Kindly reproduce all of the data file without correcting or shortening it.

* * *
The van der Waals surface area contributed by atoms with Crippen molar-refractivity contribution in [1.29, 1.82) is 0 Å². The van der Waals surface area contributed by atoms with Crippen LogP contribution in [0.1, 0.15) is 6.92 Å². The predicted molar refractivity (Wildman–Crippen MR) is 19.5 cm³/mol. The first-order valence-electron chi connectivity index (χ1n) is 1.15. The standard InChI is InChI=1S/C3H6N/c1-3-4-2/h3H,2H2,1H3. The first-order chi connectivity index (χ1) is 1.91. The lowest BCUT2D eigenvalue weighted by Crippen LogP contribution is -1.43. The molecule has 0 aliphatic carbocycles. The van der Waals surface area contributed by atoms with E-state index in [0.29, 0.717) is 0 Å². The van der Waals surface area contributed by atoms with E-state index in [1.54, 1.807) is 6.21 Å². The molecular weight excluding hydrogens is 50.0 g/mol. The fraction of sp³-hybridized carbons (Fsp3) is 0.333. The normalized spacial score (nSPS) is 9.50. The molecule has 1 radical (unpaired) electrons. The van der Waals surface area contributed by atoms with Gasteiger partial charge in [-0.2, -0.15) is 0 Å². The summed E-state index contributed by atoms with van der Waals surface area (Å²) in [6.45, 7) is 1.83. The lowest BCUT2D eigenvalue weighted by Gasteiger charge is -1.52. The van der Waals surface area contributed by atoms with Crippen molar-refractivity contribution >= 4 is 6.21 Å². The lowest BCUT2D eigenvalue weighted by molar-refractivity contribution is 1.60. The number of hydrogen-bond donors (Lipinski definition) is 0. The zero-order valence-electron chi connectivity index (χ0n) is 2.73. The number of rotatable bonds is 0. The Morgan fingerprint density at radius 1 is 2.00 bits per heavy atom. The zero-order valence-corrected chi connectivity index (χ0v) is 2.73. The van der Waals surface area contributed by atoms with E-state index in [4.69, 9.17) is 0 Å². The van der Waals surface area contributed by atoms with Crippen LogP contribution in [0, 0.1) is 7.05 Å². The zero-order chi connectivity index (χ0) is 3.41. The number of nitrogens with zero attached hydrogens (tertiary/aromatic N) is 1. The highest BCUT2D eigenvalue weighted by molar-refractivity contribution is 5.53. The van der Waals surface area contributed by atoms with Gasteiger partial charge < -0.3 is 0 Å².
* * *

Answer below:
The van der Waals surface area contributed by atoms with Crippen molar-refractivity contribution in [1.29, 1.82) is 0 Å². The van der Waals surface area contributed by atoms with Crippen LogP contribution in [0.1, 0.15) is 6.92 Å². The predicted molar refractivity (Wildman–Crippen MR) is 19.5 cm³/mol. The first-order valence-electron chi connectivity index (χ1n) is 1.15. The standard InChI is InChI=1S/C3H6N/c1-3-4-2/h3H,2H2,1H3. The first-order chi connectivity index (χ1) is 1.91. The lowest BCUT2D eigenvalue weighted by Crippen LogP contribution is -1.43. The molecule has 0 aliphatic carbocycles. The van der Waals surface area contributed by atoms with E-state index in [0.29, 0.717) is 0 Å². The van der Waals surface area contributed by atoms with E-state index in [1.54, 1.807) is 6.21 Å². The molecular weight excluding hydrogens is 50.0 g/mol. The fraction of sp³-hybridized carbons (Fsp3) is 0.333. The normalized spacial score (nSPS) is 9.50. The molecule has 1 radical (unpaired) electrons. The van der Waals surface area contributed by atoms with Gasteiger partial charge in [-0.2, -0.15) is 0 Å². The summed E-state index contributed by atoms with van der Waals surface area (Å²) in [6.45, 7) is 1.83. The lowest BCUT2D eigenvalue weighted by Gasteiger charge is -1.52. The van der Waals surface area contributed by atoms with Crippen molar-refractivity contribution >= 4 is 6.21 Å². The lowest BCUT2D eigenvalue weighted by molar-refractivity contribution is 1.60. The number of hydrogen-bond donors (Lipinski definition) is 0. The zero-order valence-electron chi connectivity index (χ0n) is 2.73. The number of rotatable bonds is 0. The Morgan fingerprint density at radius 1 is 2.00 bits per heavy atom. The zero-order valence-corrected chi connectivity index (χ0v) is 2.73. The van der Waals surface area contributed by atoms with E-state index in [4.69, 9.17) is 0 Å². The van der Waals surface area contributed by atoms with Crippen LogP contribution in [0, 0.1) is 7.05 Å². The zero-order chi connectivity index (χ0) is 3.41. The number of nitrogens with zero attached hydrogens (tertiary/aromatic N) is 1. The highest BCUT2D eigenvalue weighted by molar-refractivity contribution is 5.53. The van der Waals surface area contributed by atoms with Gasteiger partial charge < -0.3 is 0 Å².